Then I do agree that you can use these 2 entangled pairs to send instant message (not going thru the media in between so there is no speed involved) since breaking the entanglement on one side will break it on the other side that would be noticed in the signal to noise ratio.

Then you can send 00, 01, 10, 11 and measure it by signal to noise ratio. But the channels that have been used as 1 (broken entanglement) would from my point of view not be able to be used for further communication.

Also if you move these entangled particles you must keep them uninterrupted by the environment around them so that they do not lose entanglement unintentionally.

In the arxiv.org... example they are using the entanglement for verification thru normal communication so this paper is not a really good example of instant communication thru entanglement.
edit on 13-2-2015 by LittleByLittle because: (no reason given)



posted on Feb, 13 2015 @ 03:08 PM
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originally posted by: stormbringer1701

originally posted by: dragonridr

originally posted by: PhoenixOD
Quite simply FTL communication is impossible because you would be sending messages back to a point in time before they were even sent.


And right there is the key it causes a casualty problem. As I stated worm hole could indeed circumvent this since we could connect a worm hole to a certain point in time. But even in the example in the op I have to continually send entangled photons to 2 locations for this to occur. This has nothing to do with FTL communications it is a form of encryption.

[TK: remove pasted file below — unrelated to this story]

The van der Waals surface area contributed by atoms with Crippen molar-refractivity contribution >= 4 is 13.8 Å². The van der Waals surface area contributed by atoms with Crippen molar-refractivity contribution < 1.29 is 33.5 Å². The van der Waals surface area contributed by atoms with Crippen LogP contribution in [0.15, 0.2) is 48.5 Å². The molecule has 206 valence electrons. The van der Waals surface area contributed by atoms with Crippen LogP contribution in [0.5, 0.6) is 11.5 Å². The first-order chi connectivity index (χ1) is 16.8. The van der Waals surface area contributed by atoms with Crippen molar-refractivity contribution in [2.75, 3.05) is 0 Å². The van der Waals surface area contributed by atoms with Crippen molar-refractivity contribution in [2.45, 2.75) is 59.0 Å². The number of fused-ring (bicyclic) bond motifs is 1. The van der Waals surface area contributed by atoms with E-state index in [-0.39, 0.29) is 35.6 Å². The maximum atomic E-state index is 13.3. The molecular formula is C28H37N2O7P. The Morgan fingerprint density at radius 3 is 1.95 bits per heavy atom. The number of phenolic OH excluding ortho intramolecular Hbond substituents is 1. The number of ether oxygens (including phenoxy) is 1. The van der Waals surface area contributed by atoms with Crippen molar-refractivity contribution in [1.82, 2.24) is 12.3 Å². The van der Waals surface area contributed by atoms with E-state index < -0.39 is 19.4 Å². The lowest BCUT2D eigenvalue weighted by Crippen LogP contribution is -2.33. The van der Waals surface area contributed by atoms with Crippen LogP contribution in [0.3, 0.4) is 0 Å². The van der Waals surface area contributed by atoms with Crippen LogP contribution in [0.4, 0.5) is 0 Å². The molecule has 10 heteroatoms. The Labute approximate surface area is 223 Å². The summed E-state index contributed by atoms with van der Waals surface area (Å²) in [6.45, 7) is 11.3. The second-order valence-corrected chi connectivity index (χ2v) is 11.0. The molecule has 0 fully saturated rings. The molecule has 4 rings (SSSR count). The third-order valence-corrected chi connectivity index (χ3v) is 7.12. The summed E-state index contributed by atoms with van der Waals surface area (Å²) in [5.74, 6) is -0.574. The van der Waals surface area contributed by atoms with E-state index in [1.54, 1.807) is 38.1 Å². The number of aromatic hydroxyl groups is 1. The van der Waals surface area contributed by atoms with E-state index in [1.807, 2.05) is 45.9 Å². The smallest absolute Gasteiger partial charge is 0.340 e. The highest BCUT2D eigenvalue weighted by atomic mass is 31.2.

No matter how you try to use entangled pairs you have to send information at light speed to interpret it. Meaning this isn't the way fir FTL communications. Only 2 ways if we found out we can send a signal through another dimension where space is alot closer or worm hole.
i think the causality problem will eventually turn out to be the equivalent of Einstein's ether blunder. a conceit made by phycisists because they are appalled at a disorderly universe. i think the universe has no such concerns. we know quite a lot about 25 percent of the universe/matter /energy, etc. Why cannot the secret of an ansible or warp drive or what ever be hidden in the other 75 percent we don't know about? in dark matter or energy, exotic matter or energy or wormholes.


Einstein didn't say there was an ether that's a misunderstanding on your part. I think your talking about the cosmological constant. And as it turns out Einstein may have been right on that after all. It appears that there is though sadly he died thinking he made a mistake.



posted on Feb, 13 2015 @ 04:21 PM